Navy intelligence officer recognized for work with Afghan children

  • Follow Metro

Last winter, Joshua Bee­mer, a Navy intelligence officer at Fort Gordon, could not help but think of his 4-year-old daughter as he watched 20 Afghan children learn the English alphabet.

Adm. Jonathan Greenert, Chief of Naval Operations and Tony Lombardo, center, Managing Editor of Navy Times, present CTI Joshua E. Beemer with the Navy Times Sailor of the Year award during the 2013 Military Times Service Members of the Year awards ceremony. U.S. Rep. Vicky Hartzler from Beemer's home state of Missouri is at right.  ALAN LESSIG/NAVY TIMES
ALAN LESSIG/NAVY TIMES
Adm. Jonathan Greenert, Chief of Naval Operations and Tony Lombardo, center, Managing Editor of Navy Times, present CTI Joshua E. Beemer with the Navy Times Sailor of the Year award during the 2013 Military Times Service Members of the Year awards ceremony. U.S. Rep. Vicky Hartzler from Beemer's home state of Missouri is at right.

Lilianna was starting pre-school in Evans the next fall. Many of the students in front of him inside the Cat in the Hat Language Arts Center at Bagram Airfield in northeast Afghanistan had little schooling, and those who had received an education had to walk two to three miles each day to get to class.

Beemer’s work with these students led to him being named the Navy Times 2013 Sailor of the Year.

He was inspired to help provide disadvantaged Af­ghan youth the same educational opportunities his daughter receives. Twice a week during his eight-month deployment, he took a break from his job as a linguistics expert to teach Afghans ages 6 to 14 basic math and conversational English.

When back on the clock, the petty officer first class deciphered messages to alert tactical fighters about homemade bombs and the location of American “allies” who might be planning to ambush U.S. forces.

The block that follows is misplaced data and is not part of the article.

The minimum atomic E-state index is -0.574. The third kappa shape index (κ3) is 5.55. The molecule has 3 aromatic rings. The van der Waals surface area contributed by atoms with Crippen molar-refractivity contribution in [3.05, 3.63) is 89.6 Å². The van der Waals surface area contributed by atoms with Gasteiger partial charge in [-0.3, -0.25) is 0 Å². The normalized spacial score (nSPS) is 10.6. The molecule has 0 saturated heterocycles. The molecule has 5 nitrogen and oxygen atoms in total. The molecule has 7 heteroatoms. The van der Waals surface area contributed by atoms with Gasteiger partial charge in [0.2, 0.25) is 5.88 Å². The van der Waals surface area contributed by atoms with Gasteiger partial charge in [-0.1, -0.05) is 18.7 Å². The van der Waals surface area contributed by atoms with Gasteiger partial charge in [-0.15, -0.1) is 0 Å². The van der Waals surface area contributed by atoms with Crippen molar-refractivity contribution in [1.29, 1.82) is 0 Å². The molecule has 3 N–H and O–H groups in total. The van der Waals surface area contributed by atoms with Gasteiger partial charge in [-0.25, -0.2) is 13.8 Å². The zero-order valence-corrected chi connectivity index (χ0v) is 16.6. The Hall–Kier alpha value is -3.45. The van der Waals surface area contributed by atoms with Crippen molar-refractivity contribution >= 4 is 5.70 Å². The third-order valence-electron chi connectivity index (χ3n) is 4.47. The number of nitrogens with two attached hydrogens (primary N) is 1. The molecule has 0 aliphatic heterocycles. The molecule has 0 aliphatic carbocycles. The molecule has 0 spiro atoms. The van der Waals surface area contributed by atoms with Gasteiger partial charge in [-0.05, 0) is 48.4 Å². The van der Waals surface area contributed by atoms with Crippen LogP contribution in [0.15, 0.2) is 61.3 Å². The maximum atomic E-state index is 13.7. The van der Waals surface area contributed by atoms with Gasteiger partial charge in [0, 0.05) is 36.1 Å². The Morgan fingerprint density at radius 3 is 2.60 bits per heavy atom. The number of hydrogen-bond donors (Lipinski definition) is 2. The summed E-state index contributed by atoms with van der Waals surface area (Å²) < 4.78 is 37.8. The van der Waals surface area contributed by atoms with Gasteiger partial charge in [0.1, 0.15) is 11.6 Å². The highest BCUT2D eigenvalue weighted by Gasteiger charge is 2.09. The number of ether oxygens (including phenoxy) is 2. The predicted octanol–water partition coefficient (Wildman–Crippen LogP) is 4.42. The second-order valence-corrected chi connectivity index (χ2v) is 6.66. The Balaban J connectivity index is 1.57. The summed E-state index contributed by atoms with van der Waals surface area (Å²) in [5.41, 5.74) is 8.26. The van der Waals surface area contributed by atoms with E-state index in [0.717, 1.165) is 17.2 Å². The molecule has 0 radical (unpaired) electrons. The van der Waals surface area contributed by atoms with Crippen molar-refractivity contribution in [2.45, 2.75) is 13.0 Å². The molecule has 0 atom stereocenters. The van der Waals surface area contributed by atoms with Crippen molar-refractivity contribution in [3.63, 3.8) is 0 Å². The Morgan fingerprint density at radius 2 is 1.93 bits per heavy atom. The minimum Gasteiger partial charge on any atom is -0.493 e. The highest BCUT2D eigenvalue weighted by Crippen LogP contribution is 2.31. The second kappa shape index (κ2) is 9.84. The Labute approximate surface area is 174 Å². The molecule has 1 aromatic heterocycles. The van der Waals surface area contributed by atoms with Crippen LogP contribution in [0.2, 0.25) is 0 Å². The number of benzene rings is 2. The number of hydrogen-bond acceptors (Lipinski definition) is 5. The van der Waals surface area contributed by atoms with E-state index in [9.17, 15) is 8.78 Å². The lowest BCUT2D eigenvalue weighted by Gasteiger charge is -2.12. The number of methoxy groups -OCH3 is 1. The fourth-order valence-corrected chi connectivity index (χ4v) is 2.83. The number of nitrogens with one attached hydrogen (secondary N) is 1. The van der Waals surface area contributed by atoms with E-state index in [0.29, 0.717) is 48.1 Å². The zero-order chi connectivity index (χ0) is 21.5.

“There is just a whole different level of poverty in Afghanistan,” Beemer said. “Children roughly the same age as our own sons and daughters, brothers and sisters and nieces and nephews don’t have the tools they need to succeed. They needed my help.”

For his “demonstrated commitment to serving others,” Beemer – along with his wife, commander, and Fort Gordon colleagues – was rewarded with a trip to Washington that culminated with Adm. Jonathan Green­ert, the chief of naval operations, presenting him with the award July 18.

“It was very humbling, but at the same time it kind of borders on embarrassing,” Beemer said. “With the U.S. nearing the end of two wars, thousands of other service members are accomplishing amazing things. I feel I am undeserving.”

Competition for the award was fierce, said Tony Lom­bar­do, the managing editor of the weekly newspaper based in Springfield, Va.

He said Beemer’s “great sense of community” made him a leading candidate for the award, which the publication has presented since 2001 to an “unsung hero” in the active-duty or reserve fleets.

Beemer volunteers on the Columbia County Dive Res­cue and Recovery team; serves on the Navy’s Fallen Comrade Honor Guard; and is the chairman of Fort Gordon’s SafeRide program, which provides transportation to sailors to prevent drunken-driving incidents.

“Not only has Josh made a lot of positive contributions to Navy intelligence, he has served his community – whether it is in Augusta or Afghanistan – with great respect and honor,” Lombardo said. “He genuinely cares about his family, friends and neighbors and it is evident in the way he acts around others on a daily basis.”

Bee­mer has worked at the Navy Information Operations Com­mand at Fort Gordon since December 2010. He currently serves as the mission manager for the linguist cell, a unit of about 1,450 cryptology technicians that monitors pirates, hijacked ships and maritime crime worldwide.

Before his deployment, Beemer’s leadership helped his team rescue more than 200 hostages, free nine pirated vessels and detain 11 piracy suspects.

“He looks out for his junior sailors like no other first class,” Cryptologic Technician 2nd Class Brianna Taylor told the Navy Times. “I wouldn’t have gotten (where I am today) without him.”

Beemer said he prides himself on mentoring sailors and young students.

Today, Beemer said he, his wife, a middle school teacher in Columbia County, and his daughter are living the good life.

“We really enjoyed the area,” he said. “It’s small-town charm meets big-city excitement. We hope to stay a while.”


Top headlines

Faces of Survival: Breast Cancer Awareness Month series

Breast cancer has touched thousands of families across the Augusta area. In honor of Breast Cancer Awareness Month in October, The Au­gus­ta Chronicle will be featuring ...
Search Augusta jobs